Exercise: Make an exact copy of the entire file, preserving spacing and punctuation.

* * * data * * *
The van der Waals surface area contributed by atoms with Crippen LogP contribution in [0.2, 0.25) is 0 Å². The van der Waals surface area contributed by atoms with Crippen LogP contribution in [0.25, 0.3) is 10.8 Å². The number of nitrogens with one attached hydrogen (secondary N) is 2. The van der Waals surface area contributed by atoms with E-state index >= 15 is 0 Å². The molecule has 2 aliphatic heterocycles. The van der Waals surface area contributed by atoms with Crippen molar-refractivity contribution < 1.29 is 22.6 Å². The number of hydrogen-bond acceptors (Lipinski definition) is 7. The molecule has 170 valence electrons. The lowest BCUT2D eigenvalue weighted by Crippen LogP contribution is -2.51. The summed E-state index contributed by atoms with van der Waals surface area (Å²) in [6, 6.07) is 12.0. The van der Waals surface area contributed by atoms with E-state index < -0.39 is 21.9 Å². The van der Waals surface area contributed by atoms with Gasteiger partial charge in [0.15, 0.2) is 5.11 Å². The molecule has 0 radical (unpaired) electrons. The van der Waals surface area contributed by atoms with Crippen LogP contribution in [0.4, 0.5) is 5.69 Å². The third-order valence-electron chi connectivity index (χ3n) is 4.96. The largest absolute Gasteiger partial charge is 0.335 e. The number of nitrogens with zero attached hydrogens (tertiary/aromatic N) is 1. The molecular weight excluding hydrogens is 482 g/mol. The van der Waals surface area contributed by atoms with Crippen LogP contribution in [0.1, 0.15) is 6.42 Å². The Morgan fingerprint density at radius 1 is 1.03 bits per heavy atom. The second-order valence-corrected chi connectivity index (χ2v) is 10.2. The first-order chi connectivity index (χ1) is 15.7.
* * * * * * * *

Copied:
The van der Waals surface area contributed by atoms with Crippen LogP contribution in [0.2, 0.25) is 0 Å². The van der Waals surface area contributed by atoms with Crippen LogP contribution in [0.25, 0.3) is 10.8 Å². The number of nitrogens with one attached hydrogen (secondary N) is 2. The van der Waals surface area contributed by atoms with E-state index >= 15 is 0 Å². The molecule has 2 aliphatic heterocycles. The van der Waals surface area contributed by atoms with Crippen molar-refractivity contribution < 1.29 is 22.6 Å². The number of hydrogen-bond acceptors (Lipinski definition) is 7. The molecule has 170 valence electrons. The lowest BCUT2D eigenvalue weighted by Crippen LogP contribution is -2.51. The summed E-state index contributed by atoms with van der Waals surface area (Å²) in [6, 6.07) is 12.0. The van der Waals surface area contributed by atoms with E-state index < -0.39 is 21.9 Å². The van der Waals surface area contributed by atoms with Gasteiger partial charge in [0.15, 0.2) is 5.11 Å². The molecule has 0 radical (unpaired) electrons. The van der Waals surface area contributed by atoms with Crippen LogP contribution in [0.4, 0.5) is 5.69 Å². The third-order valence-electron chi connectivity index (χ3n) is 4.96. The largest absolute Gasteiger partial charge is 0.335 e. The number of nitrogens with zero attached hydrogens (tertiary/aromatic N) is 1. The molecular weight excluding hydrogens is 482 g/mol. The van der Waals surface area contributed by atoms with Crippen LogP contribution in [0.1, 0.15) is 6.42 Å². The Morgan fingerprint density at radius 1 is 1.03 bits per heavy atom. The second-order valence-corrected chi connectivity index (χ2v) is 10.2. The first-order chi connectivity index (χ1) is 15.7.